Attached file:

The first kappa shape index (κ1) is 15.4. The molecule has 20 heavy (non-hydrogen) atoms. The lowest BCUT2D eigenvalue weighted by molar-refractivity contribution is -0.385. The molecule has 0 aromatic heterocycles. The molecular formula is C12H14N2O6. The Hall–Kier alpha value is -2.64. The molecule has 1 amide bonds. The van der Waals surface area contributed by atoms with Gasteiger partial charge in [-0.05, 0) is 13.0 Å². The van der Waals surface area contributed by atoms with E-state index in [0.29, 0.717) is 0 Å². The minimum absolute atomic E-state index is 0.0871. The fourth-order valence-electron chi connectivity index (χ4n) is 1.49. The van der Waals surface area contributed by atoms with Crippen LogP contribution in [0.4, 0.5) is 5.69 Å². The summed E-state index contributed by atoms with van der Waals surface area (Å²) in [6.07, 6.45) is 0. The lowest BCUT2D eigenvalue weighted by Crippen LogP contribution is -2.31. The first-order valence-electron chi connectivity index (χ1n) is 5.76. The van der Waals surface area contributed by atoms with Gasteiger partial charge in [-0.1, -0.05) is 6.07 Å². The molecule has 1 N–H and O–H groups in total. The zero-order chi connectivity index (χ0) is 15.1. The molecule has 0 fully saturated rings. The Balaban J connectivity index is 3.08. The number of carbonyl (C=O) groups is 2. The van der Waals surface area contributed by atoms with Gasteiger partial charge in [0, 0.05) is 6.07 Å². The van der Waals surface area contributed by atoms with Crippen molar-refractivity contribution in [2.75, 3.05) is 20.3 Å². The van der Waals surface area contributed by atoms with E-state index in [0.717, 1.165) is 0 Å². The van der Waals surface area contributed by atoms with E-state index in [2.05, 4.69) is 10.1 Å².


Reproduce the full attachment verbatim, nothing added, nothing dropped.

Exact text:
The first kappa shape index (κ1) is 15.4. The molecule has 20 heavy (non-hydrogen) atoms. The lowest BCUT2D eigenvalue weighted by molar-refractivity contribution is -0.385. The molecule has 0 aromatic heterocycles. The molecular formula is C12H14N2O6. The Hall–Kier alpha value is -2.64. The molecule has 1 amide bonds. The van der Waals surface area contributed by atoms with Gasteiger partial charge in [-0.05, 0) is 13.0 Å². The van der Waals surface area contributed by atoms with E-state index in [0.29, 0.717) is 0 Å². The minimum absolute atomic E-state index is 0.0871. The fourth-order valence-electron chi connectivity index (χ4n) is 1.49. The van der Waals surface area contributed by atoms with Crippen LogP contribution in [0.4, 0.5) is 5.69 Å². The summed E-state index contributed by atoms with van der Waals surface area (Å²) in [6.07, 6.45) is 0. The lowest BCUT2D eigenvalue weighted by Crippen LogP contribution is -2.31. The first-order valence-electron chi connectivity index (χ1n) is 5.76. The van der Waals surface area contributed by atoms with Gasteiger partial charge in [-0.1, -0.05) is 6.07 Å². The molecule has 1 N–H and O–H groups in total. The zero-order chi connectivity index (χ0) is 15.1. The molecule has 0 fully saturated rings. The Balaban J connectivity index is 3.08. The number of carbonyl (C=O) groups is 2. The van der Waals surface area contributed by atoms with Gasteiger partial charge in [0, 0.05) is 6.07 Å². The van der Waals surface area contributed by atoms with Crippen molar-refractivity contribution in [2.75, 3.05) is 20.3 Å². The van der Waals surface area contributed by atoms with E-state index in [0.717, 1.165) is 0 Å². The van der Waals surface area contributed by atoms with E-state index in [2.05, 4.69) is 10.1 Å².